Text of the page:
- Use music. Teach your child the ABC song. Sing songs together which rhyme or read nursery rhymes.
- Teach directions. Up, down. Left, right. Inside, outside.
- You may find it takes longer for your dyslexic child to master certain skills when compared to a child without reading difficulties. Be patient. If a younger sibling is catching on faster than the dyslexic child, work with each child independently and out of earshot from one another. If at all possible, conceal from your child that he is having reading difficulties. Find ways for him to succeed at learning.
How about pulling your child out of preschool, or stopping all reading instruction for a year or until the child is seven or until the child reaches first grade? These are not good solutions. In pre-K students are expected to know their letter sounds and to match them with ABC’s. In kindergarten children are expected to read CVC words, high frequency words, and some two-syllable words. A child who can’t keep up with his classmates develops low self-esteem which can intensify reading problems.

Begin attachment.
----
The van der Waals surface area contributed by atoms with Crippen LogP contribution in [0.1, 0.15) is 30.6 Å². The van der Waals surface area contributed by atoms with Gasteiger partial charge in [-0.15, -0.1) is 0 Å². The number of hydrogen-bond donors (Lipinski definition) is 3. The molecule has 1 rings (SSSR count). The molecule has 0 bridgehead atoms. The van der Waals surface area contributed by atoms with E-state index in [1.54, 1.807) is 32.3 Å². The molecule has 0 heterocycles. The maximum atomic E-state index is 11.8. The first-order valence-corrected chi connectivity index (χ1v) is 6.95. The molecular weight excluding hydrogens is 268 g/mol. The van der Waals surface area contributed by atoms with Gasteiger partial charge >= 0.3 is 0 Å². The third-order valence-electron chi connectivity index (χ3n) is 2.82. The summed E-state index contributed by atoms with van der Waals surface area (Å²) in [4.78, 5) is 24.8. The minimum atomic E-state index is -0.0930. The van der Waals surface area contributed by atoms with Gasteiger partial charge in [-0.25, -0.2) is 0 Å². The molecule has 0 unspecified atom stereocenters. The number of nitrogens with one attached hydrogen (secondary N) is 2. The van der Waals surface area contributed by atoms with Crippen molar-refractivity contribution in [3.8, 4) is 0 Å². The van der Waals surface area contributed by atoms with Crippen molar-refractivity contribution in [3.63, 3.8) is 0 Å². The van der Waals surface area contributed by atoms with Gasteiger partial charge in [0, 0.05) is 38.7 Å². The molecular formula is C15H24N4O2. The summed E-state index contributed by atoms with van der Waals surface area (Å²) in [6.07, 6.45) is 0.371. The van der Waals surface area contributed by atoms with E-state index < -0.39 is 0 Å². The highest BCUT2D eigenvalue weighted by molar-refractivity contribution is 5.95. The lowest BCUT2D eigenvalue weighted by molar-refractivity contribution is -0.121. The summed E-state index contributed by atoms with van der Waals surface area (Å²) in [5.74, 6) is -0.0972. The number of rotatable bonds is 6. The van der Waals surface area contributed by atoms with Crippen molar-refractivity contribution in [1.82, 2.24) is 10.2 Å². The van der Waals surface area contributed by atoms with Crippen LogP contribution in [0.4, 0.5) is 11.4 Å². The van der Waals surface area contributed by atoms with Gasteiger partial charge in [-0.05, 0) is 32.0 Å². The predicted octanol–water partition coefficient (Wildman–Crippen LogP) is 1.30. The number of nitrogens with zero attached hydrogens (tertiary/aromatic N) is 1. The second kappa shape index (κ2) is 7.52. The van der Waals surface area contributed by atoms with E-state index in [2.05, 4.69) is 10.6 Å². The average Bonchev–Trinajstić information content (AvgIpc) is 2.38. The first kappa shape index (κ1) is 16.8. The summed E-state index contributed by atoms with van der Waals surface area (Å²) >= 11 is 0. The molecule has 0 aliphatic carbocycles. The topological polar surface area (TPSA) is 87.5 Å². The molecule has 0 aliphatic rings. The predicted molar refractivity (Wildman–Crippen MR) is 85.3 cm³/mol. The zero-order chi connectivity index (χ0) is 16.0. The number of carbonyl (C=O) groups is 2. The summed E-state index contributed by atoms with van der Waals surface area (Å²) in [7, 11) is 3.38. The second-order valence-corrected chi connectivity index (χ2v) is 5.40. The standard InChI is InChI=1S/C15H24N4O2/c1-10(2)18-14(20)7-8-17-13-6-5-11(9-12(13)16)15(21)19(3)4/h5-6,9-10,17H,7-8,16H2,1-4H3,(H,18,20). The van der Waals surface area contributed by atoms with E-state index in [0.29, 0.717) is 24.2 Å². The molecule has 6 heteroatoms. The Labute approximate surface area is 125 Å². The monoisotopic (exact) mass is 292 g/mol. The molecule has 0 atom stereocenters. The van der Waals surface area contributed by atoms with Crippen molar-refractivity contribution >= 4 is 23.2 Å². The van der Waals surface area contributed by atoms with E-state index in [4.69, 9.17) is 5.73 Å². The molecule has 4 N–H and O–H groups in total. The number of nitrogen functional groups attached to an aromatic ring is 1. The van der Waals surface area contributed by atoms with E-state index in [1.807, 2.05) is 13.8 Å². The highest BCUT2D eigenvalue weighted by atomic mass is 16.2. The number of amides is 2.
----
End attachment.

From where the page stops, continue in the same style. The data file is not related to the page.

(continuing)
Be proactive. If you think your three or four-yer-old shows signs of reading difficulty, act as soon as possible for the best outcome.
You can teach your child sight words through many methods. Buying or making cards with pictures on them can help make the words stick better in the child’s mind. You can have your child learn a word a day by pointing to the word and having the child say it aloud. Repeating helps the words stick. Many kindergarten classrooms have word walls where the sight words are posted so children can use them when writing.
You can find such words with magnetic backings (or you can make them). Put them on your refrigerator, or in a large metallic baking pan or cookie sheet. Then help your child move the words around to make phrases or sentences.
Games are another good way to teach sight words.
- Make a BINGO sheet with sight words for your child to find and cover.
- Play Concentration. Make a set of cards with two of each sight word. Start with just a few pairs, mix them up and turn them over on a table, and then turn them, two at a time, to see who can find the most matching pairs.
- Play Go Fish with the same set of matching cards.